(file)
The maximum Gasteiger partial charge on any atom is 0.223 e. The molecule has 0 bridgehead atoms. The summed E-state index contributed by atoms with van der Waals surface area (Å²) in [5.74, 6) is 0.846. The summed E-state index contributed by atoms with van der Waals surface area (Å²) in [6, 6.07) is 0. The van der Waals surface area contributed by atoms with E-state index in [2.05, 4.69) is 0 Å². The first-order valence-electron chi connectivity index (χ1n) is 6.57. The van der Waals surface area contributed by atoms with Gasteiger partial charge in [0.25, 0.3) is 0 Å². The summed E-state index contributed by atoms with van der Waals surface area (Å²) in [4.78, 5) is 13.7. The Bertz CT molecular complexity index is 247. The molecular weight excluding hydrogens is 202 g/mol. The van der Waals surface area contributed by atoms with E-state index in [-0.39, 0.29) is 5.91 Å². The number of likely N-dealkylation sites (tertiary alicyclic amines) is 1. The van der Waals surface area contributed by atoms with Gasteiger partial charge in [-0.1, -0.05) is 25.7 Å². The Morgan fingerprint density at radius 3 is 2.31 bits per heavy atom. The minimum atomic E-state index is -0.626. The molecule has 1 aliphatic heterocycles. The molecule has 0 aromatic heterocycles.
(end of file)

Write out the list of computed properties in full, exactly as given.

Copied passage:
The maximum Gasteiger partial charge on any atom is 0.223 e. The molecule has 0 bridgehead atoms. The summed E-state index contributed by atoms with van der Waals surface area (Å²) in [5.74, 6) is 0.846. The summed E-state index contributed by atoms with van der Waals surface area (Å²) in [6, 6.07) is 0. The van der Waals surface area contributed by atoms with E-state index in [2.05, 4.69) is 0 Å². The first-order valence-electron chi connectivity index (χ1n) is 6.57. The van der Waals surface area contributed by atoms with Gasteiger partial charge in [0.25, 0.3) is 0 Å². The summed E-state index contributed by atoms with van der Waals surface area (Å²) in [4.78, 5) is 13.7. The Bertz CT molecular complexity index is 247. The molecular weight excluding hydrogens is 202 g/mol. The van der Waals surface area contributed by atoms with E-state index in [-0.39, 0.29) is 5.91 Å². The number of likely N-dealkylation sites (tertiary alicyclic amines) is 1. The van der Waals surface area contributed by atoms with Gasteiger partial charge in [-0.1, -0.05) is 25.7 Å². The Morgan fingerprint density at radius 3 is 2.31 bits per heavy atom. The minimum atomic E-state index is -0.626. The molecule has 1 aliphatic heterocycles. The molecule has 0 aromatic heterocycles.